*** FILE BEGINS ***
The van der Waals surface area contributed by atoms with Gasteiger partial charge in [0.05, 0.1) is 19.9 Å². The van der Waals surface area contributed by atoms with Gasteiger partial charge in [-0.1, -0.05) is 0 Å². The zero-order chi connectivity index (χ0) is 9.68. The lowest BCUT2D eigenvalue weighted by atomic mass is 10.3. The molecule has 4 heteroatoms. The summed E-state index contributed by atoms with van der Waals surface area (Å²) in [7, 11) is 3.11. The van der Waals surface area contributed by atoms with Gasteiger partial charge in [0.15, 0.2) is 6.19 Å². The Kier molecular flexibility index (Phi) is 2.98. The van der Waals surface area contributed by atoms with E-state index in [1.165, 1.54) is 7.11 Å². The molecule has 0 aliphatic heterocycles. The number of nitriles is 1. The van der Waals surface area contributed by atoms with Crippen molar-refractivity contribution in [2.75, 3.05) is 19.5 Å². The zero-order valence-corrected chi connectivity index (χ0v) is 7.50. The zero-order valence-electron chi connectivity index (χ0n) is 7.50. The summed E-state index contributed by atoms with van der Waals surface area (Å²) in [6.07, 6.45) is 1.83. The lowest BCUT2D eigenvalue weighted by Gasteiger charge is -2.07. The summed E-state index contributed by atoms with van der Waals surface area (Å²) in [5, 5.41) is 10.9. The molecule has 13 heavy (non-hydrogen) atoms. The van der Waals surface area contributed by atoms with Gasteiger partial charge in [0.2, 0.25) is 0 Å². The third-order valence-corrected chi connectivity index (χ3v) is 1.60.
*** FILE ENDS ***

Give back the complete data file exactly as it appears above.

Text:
The van der Waals surface area contributed by atoms with Gasteiger partial charge in [0.05, 0.1) is 19.9 Å². The van der Waals surface area contributed by atoms with Gasteiger partial charge in [-0.1, -0.05) is 0 Å². The zero-order chi connectivity index (χ0) is 9.68. The lowest BCUT2D eigenvalue weighted by atomic mass is 10.3. The molecule has 4 heteroatoms. The summed E-state index contributed by atoms with van der Waals surface area (Å²) in [7, 11) is 3.11. The van der Waals surface area contributed by atoms with Gasteiger partial charge in [0.15, 0.2) is 6.19 Å². The Kier molecular flexibility index (Phi) is 2.98. The van der Waals surface area contributed by atoms with E-state index in [1.165, 1.54) is 7.11 Å². The molecule has 0 aliphatic heterocycles. The number of nitriles is 1. The van der Waals surface area contributed by atoms with Crippen molar-refractivity contribution in [2.75, 3.05) is 19.5 Å². The zero-order valence-corrected chi connectivity index (χ0v) is 7.50. The zero-order valence-electron chi connectivity index (χ0n) is 7.50. The summed E-state index contributed by atoms with van der Waals surface area (Å²) in [6.07, 6.45) is 1.83. The lowest BCUT2D eigenvalue weighted by Gasteiger charge is -2.07. The summed E-state index contributed by atoms with van der Waals surface area (Å²) in [5, 5.41) is 10.9. The molecule has 13 heavy (non-hydrogen) atoms. The van der Waals surface area contributed by atoms with Gasteiger partial charge in [0.2, 0.25) is 0 Å². The third-order valence-corrected chi connectivity index (χ3v) is 1.60.